Re: measurement of abstract labor

From: Ian Wright (iwright@GMAIL.COM)
Date: Wed Jun 09 2004 - 12:19:44 EDT


Hi Ajit

> This is where your story ends, Ian! Once a commodity
> "do(es) not require other commodities as inputs" you
> are in a world of silver pickers on a beach. The value
> theory does not get into any kind of problems without
> conastant capital--no transformation problem, nothing.
> The real bitch is the constant capital, which you are
> assuming away. And without constant capital, you
> cannot think of capitalism.

I am using a very simple case, for the sake of brevity and clarity, to
think about the MELT, actually a special case of the more general
equivalence relation that Krause develops. The narrow point I wanted
to talk about was the construction and meaning of the MELT and the
necessity (or otherwise) for money in the measurement of abstract
labour. Why do you think constant capital is essential to that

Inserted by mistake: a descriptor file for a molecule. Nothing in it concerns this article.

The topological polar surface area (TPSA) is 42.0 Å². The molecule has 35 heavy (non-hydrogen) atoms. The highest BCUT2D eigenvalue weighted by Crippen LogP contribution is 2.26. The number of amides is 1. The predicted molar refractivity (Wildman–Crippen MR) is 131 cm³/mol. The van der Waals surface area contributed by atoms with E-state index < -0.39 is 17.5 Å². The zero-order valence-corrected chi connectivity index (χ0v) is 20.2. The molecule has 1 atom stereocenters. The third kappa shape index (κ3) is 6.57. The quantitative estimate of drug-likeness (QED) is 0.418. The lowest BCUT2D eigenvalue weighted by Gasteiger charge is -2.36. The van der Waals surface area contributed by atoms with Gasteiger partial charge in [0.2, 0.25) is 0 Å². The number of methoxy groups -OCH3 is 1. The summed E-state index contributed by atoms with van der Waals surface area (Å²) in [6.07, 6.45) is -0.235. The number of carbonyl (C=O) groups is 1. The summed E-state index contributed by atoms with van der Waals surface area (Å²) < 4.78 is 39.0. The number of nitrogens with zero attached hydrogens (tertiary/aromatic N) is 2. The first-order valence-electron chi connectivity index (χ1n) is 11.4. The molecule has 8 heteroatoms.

question, right at the very beginning? Should I therefore assume that
you accept what I have written, but that it has no significance due to
the simplifications?

> By the way, a basic commodity means that it is
> directly or indirectly an input in the production of
> all commodities. So you must mean non-basic in your
> above quote.

Yes you are quite right.

> Below you mention Ulrich Krause. I think Krause is the
> only serious book I have come across on this kind of
> issue. As a matter of fact, in my entry on ´┐ŻLabour
> Theory of Value´┐Ż, Readers Guide to Social Sciences,
> (ed.) Jonathan Michie, Fitzroy Dearborn Publishers,
> London, 2001. Also reprinted in Encyclopedia of Social
> Sciences (2002) by the same publisher, I have selected
> Krause among the ten important publications I have
> discussed there on the issue. Cheers, ajit sinha

I agree -- Krause's book is a tour-de-force of static analysis. But
his definition of labour value deserves closer scrutiny, and although
he understands the importance of the coordination of social labour, he
does not enter into a discussion of the mechanism of coordination and
how that functions over time.

-Ian.


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